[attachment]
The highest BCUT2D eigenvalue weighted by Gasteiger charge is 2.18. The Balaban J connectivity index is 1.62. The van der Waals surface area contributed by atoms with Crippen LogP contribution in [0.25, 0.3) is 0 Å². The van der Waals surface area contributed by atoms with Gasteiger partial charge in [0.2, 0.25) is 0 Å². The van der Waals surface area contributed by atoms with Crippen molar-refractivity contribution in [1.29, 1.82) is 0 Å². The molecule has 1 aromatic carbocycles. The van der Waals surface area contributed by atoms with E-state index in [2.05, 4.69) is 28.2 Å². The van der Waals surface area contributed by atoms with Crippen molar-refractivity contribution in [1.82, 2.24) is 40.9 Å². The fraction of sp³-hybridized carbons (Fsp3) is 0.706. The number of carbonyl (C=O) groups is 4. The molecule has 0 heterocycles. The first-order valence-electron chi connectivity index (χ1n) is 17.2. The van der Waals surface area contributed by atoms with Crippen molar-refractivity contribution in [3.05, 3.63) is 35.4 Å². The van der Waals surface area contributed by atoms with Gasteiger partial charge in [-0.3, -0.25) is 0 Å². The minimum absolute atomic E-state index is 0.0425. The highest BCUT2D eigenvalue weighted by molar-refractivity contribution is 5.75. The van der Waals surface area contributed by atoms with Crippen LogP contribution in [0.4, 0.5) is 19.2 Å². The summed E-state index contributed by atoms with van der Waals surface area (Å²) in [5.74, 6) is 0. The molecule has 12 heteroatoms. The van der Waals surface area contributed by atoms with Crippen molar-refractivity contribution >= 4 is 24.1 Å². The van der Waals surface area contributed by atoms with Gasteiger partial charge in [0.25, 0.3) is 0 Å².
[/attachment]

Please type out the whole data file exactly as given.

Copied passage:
The highest BCUT2D eigenvalue weighted by Gasteiger charge is 2.18. The Balaban J connectivity index is 1.62. The van der Waals surface area contributed by atoms with Crippen LogP contribution in [0.25, 0.3) is 0 Å². The van der Waals surface area contributed by atoms with Gasteiger partial charge in [0.2, 0.25) is 0 Å². The van der Waals surface area contributed by atoms with Crippen molar-refractivity contribution in [1.29, 1.82) is 0 Å². The molecule has 1 aromatic carbocycles. The van der Waals surface area contributed by atoms with E-state index in [2.05, 4.69) is 28.2 Å². The van der Waals surface area contributed by atoms with Crippen molar-refractivity contribution in [1.82, 2.24) is 40.9 Å². The fraction of sp³-hybridized carbons (Fsp3) is 0.706. The number of carbonyl (C=O) groups is 4. The molecule has 0 heterocycles. The first-order valence-electron chi connectivity index (χ1n) is 17.2. The van der Waals surface area contributed by atoms with Crippen molar-refractivity contribution in [3.05, 3.63) is 35.4 Å². The van der Waals surface area contributed by atoms with Gasteiger partial charge in [-0.3, -0.25) is 0 Å². The minimum absolute atomic E-state index is 0.0425. The highest BCUT2D eigenvalue weighted by molar-refractivity contribution is 5.75. The van der Waals surface area contributed by atoms with Crippen LogP contribution in [0.4, 0.5) is 19.2 Å². The summed E-state index contributed by atoms with van der Waals surface area (Å²) in [5.74, 6) is 0. The molecule has 12 heteroatoms. The van der Waals surface area contributed by atoms with Crippen molar-refractivity contribution >= 4 is 24.1 Å². The van der Waals surface area contributed by atoms with Gasteiger partial charge in [0.25, 0.3) is 0 Å².